Hi Dr Ford, just wanted to pop you through a quick message to thank you for the diagnosis of Seth’s reflux last week, initially the losec worked immediately and then he caught a cold so now he is on the mend we are seeing the true effects come through, he is a much happier little fella who will lie down and play now and I’m not stuck carrying him around all day. Can’t believe it took over four months to get the help that we so desperately needed so thank you for helping us and listening when no one else would! I have attached a photo of Seth taken today, please feel free to use my message and or photo on any of your web pages as a testimonial, thanks again Kylee.
A parent asks “Hi. We would like to know the outcome of our son’s blood tests results. Please email us as soon as possible.”
We reply: “Thank you for your email. It does take a few weeks for some of the tests to come back.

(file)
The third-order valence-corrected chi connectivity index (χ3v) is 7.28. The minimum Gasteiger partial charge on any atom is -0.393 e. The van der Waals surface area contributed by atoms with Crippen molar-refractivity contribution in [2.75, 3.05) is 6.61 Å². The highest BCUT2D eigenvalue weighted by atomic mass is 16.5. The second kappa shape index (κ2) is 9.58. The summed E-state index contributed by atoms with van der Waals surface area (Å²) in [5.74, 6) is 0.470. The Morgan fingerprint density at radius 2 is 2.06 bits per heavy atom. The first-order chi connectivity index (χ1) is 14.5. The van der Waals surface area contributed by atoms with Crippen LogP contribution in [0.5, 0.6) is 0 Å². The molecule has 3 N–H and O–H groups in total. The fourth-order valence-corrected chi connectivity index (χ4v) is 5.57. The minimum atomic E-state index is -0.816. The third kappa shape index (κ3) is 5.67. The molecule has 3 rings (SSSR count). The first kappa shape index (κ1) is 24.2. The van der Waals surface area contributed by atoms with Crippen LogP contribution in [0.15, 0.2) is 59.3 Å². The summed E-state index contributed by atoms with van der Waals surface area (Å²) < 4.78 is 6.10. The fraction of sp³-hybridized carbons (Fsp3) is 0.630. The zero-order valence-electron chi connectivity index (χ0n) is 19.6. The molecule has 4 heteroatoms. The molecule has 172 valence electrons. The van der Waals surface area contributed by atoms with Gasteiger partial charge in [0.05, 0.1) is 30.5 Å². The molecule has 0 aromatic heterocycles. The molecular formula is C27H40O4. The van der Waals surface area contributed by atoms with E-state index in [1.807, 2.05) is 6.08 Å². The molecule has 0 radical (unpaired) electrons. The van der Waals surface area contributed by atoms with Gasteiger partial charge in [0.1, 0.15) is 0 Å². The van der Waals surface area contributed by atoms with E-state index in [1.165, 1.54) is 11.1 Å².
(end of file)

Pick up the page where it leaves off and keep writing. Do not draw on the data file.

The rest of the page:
The Laboratory only does some of the blood tests once they have sufficient numbers, so we have to wait.
As soon as all of the tests are available, we will be in touch with the results. Without all of your results, it is not possible to give you an accurate interpretation.
Sorry that it takes so long.” Kind regards.
We send emails of the blood test results as soon as they are all available. Blood test results from the Childrens Clinic and Allergy Centre can take up to 4 weeks to get an interpretation of allergy tests by Dr Rodney Ford.
Skin test results are available immediately during the consultation.
Just got this email from a mum, whose child had food allergy, eczema and constipation, but she was not getting the help she needed:
“Thanks for your time and understanding when nobody else would listen.”
We make a big effort to solve children’s health issues. Cheers Dr Rodney FordMore
“Dear Dr Ford